Silver Price Fixing Nothing And The Laughing Trader

June 1, 2014

Silver fix and London fix failure - the same pattern continues; it's still very much a COMEX (or New York centric affair).

The predictable and manipulated silver price pattern continues, despite the growing awareness and attention given to price manipulation of the precious metals.

News of the end of the London Silver price fixing and the gold price fixing lawsuits mounting are sadly temporary phenomena telegraphed (and seemingly scripted) by the very much controlled mainstream media machine.

This news, while certainly bolstering the long term case for having exposure to precious metals, just serves to slightly dull the manipulation taboo. At the same time, it is fueling the ire of the professional trader and those who sing the songs of industry.

Of course, this will have no impact on the price of silver.

Unfortunately, I believe the "fixing" fixation will simply shift perception away from where it should be - in New York.

I covered this propaganda ploy in a recent article. Here is an excerpt:

[Most of you are familiar with the core issues. It would take approximately 15 minutes to explain and demonstrate to a well-trained financial journalist the conspiracy facts surrounding precious metals price manipulation. It is the same management that occurs every day in all directions, intended for profit and to control the rate of interest, perception of currencies, and the value of money.

They would be interested and well-versed in the data clearly implicating a basic trading structure that is manipulative by definition and by law. These organizations would certainly have someone in-house to create some graphics to go along with this.

An interested journalist might also understand something about high-frequency trading or spend a few moments delving into the mechanisms used to move prices in practically every market. They could interview NANEX if they needed some graphics to go along with that.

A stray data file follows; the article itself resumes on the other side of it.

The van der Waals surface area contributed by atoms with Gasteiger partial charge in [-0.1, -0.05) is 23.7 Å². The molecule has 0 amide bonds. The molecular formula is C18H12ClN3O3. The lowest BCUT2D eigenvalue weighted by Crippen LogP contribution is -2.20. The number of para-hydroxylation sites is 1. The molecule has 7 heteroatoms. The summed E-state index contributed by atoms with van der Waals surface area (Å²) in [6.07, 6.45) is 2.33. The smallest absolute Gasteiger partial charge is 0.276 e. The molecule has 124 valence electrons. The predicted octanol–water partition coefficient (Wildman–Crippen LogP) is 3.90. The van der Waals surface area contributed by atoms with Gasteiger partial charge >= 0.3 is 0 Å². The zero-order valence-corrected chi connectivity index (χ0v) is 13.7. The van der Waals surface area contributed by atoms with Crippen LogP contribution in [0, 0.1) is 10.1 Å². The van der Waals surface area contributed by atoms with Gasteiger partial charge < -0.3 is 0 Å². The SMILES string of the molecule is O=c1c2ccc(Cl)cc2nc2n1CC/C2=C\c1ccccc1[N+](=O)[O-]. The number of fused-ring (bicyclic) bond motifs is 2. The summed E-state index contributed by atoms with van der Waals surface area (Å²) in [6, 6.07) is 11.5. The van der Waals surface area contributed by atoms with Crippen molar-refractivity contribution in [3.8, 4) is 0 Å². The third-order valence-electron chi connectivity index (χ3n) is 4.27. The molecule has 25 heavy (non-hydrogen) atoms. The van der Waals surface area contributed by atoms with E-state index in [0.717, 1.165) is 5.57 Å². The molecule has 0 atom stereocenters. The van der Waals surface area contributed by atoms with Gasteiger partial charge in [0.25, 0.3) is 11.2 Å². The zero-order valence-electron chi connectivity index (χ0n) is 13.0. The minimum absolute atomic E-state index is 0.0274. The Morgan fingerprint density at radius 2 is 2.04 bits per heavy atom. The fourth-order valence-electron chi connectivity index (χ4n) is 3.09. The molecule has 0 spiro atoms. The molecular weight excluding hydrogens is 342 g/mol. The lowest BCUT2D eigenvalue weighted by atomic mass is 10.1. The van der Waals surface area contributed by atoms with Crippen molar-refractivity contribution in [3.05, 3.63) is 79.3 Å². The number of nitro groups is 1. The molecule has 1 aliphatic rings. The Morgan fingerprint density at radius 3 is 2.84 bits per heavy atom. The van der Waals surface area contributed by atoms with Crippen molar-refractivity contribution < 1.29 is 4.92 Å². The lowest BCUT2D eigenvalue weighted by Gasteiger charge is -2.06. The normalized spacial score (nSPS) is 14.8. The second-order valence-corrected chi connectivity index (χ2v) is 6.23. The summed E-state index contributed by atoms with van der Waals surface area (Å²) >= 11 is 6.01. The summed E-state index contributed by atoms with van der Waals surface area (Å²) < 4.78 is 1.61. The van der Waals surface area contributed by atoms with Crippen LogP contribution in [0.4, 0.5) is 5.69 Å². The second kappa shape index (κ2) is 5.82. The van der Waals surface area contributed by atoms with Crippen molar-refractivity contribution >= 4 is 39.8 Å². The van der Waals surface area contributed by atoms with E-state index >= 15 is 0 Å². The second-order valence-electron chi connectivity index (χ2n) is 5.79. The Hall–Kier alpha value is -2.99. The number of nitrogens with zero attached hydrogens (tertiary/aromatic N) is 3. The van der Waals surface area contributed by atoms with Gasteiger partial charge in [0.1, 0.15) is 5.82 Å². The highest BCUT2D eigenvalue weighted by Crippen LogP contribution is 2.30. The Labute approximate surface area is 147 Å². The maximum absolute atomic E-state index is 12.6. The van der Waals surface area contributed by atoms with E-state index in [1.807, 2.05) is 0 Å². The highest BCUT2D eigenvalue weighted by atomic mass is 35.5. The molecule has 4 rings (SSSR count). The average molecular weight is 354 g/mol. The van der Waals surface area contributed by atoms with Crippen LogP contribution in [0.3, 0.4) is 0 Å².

Better yet, it seems a bit irresponsible to have ignored the vast archives created by the Gold Antitrust Action Committee (GATA) or the constant commentary from its officers who ask the questions for them. Certainly, they Google "Ted Butler" and read one article from 20 years ago outlining the mechanism that is alive and well today, as this is typed and read. Even better, they could call them up or send them email for comment.

Most recently, Barclays Bank was fined for manipulating the gold price in 2012 using the same HFT spoof trading mechanisms we've long described.

As many were quick to point out, the fact that once again a single bank (or in this case single trader) was singled out should tell it all.

This story will soon fade from the short term mainstream memory banks while adding one more notch in the belts of those who carry the torch for ending the precious metals as the only asset class left not to be manipulated taboo.

GATA's Secretary Chris Powell sums it up best:

"Since central banks are constantly trading gold and gold derivatives, how can this ever be assumed not to be done for policy purposes, and how can those policy purposes not be construed as manipulative? Central banks hardly need to "earn" money through gold trading; after all, they effortlessly create money electronically."

Essentially, we get these wild swings and moves disconnected with reality, painting the tape which the fundamentalist traders take as truth and run with the commentary. Yes, the tape is what it is, and most respond or trade accordingly. But how that price arrives is the issue.